Wing nut 13d attaches to air cleaner bolt 14a and secures the entire air cleaner assembly 10 to engine 14. Wing nut 13d is low profile so as to minimize the height of the invention.
FIG. 2 shows a top view of the invention. A low profile wing nut 13d secures retaining means 13c. In this embodiment, filter element 13b is sufficiently rigid so that retaining means 13c need only be relatively small.
Corrugated filter element 13b is shown by the solid and dashed lines, solid lines indicating peaks and dashed lines indicating valleys of the filtering material.
FIG. 3a shows a side view of the preferred embodiment.
Rubber gasket 30 is attached to the underside of outer ring 31 of perforated frame 13a. Rubber gasket 30 ensures an air tight seal between perforated frame 13a and air cleaner body (not shown). The perforated portion 32 of perforated frame 13a is recessed so that it contacts cylindrical air filter 12 when filtering cover 13 is installed.
Corrugated filter element 13b rests on top of perforated frame 13a and is secured by a small retaining means 13c. Wing nut 13d secures all of the parts together when it is threaded to air cleaner bold(not shown).
FIG. 3b shows a side view of an alternate embodiment.
Deflector plate 33 is added to this embodiment which deflects air passing through filtering cover 13, as shown by arrows 34, to also pass through cylindrical air filter 12. In this embodiment, all air passing through the filtering cover 13 is double filtered. That is, air is filtered first by the filtering cover 13 and then by cylindrical air filter 12. The filtering cover 13, in this embodiment, is essentially a backup filter for the cylindrical air filter 12. Also, distributing air evenly around the perimeter of cylindrical air filter 12 improves the efficiency of cylindrical air filter 12.
In yet a third embodiment, shown in FIG. 3c, deflector plate 35 is modified to deflect air passing through the filtering cover 13 directly into the engine (not shown), thus bypassing cylindrical air filter 12. In this embodiment, no air is filtered twice, thus minimizing restriction of air flow into the engine.
A forth embodiment is shown in FIG. 4. This is the preferred embodiment for high performance type air cleaners.
High performance type air cleaners do not have an air cleaner body which restricts air flow to the air filter. High performance air cleaners are essentially comprised of a cylindrical air filter and a non-perforated cover, both of which are mounted to the engine via an air cleaner bolt and a wing nut.
The invention replaces the non-perforated cover with the filtering cover 13 shown in FIG. 4. In this embodiment, filtering cover 13 is comprised of a lower gasket 40a, a perforated frame 13a, a filtering element 13b, an upper gasket 40b and a support ring 41.
In this preferred embodiment, lower gasket 40a and upper gasket 40b are made of rubber or similar materials. All elements of filtering cover 13 are permanently bonded together by either adhesive, heat sealing the rubber gaskets 40a and 40b, stitching, or other suitable methods.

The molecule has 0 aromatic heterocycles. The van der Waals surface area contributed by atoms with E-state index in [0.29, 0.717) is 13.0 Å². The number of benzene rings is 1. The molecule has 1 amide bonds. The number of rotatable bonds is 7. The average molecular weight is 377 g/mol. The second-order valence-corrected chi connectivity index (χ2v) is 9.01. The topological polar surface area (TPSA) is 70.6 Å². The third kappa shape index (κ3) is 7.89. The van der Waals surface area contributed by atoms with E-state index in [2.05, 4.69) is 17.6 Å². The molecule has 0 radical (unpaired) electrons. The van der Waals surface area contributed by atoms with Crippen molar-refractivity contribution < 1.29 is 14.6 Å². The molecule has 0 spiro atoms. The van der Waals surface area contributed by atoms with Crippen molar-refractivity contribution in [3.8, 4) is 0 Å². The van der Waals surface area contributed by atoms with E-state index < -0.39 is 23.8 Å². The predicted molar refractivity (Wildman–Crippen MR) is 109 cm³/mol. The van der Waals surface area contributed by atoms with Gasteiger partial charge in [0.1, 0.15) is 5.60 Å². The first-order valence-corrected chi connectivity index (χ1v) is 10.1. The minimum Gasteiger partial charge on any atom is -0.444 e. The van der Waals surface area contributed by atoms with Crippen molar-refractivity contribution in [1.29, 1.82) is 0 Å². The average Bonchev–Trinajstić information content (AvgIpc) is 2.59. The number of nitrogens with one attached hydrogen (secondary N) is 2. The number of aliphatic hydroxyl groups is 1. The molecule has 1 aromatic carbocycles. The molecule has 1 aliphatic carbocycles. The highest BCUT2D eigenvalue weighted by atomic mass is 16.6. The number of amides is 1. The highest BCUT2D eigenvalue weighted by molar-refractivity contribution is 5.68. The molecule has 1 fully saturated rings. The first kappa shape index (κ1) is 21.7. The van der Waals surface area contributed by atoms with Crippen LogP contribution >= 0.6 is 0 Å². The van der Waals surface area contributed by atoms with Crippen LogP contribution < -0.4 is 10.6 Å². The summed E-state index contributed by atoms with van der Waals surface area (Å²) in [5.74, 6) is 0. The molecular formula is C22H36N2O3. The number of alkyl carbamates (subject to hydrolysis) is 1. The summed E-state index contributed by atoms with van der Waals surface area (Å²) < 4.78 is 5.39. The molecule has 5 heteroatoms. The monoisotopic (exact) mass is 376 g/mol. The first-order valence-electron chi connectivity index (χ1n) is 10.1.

Gaskets 40a and 40b are made of rubber or similar material. Perforated frame 13a is made of plastic and filtering element 13b is made of any of the materials as discussed earlier. Both perforated frame 13a and filtering element 13b are slightly smaller diameter than gaskets 40a and 40b to aid in bonding lower gasket 40a and upper gasket 40b together.
Support ring 41 is made of a metal material and is adhesively bonded to upper gasket 40b. Support ring 41 gives filtering cover added support. Without support ring 41, filtering cover 13 is easily bent, twisted or otherwise deformed.
Filtering cover 13 is secured to the engine (not shown) via air cleaner bolt (not shown) and wing nut (not shown) as described in previous embodiments.
Those of ordinary skill in the art readily see many alternate embodiments of this invention which do not significantly depart from the teaching of this invention. The drawings and specification have described several embodiments of the invention. These descriptions are for descriptive purposes only, and are not intended to limit the scope of the invention.
It is clear from the foregoing that the present invention represents a new and useful apparatus for filtering air for an internal combustion engine which both improves the performance and operation of the engine.
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|U.S. Classification||55/323, 55/488, 55/385.3, 123/198.00E, 55/498|
|International Classification||B01D46/24, F02M35/024, B01D46/52, B01D46/00|
|Cooperative Classification||B01D46/001, B01D2279/60, B01D46/0021, B01D46/521, F02M35/024, B01D46/0024|
|European Classification||B01D46/00D2A, F02M35/024, B01D46/52F, B01D46/00D4A, B01D46/00C30|
|May 4, 1998||FPAY||Fee payment|
Year of fee payment: 4
|Jun 18, 2002||REMI||Maintenance fee reminder mailed|
|Nov 29, 2002||LAPS||Lapse for failure to pay maintenance fees|
|Jan 28, 2003||FP||Expired due to failure to pay maintenance fee|
Effective date: 20021129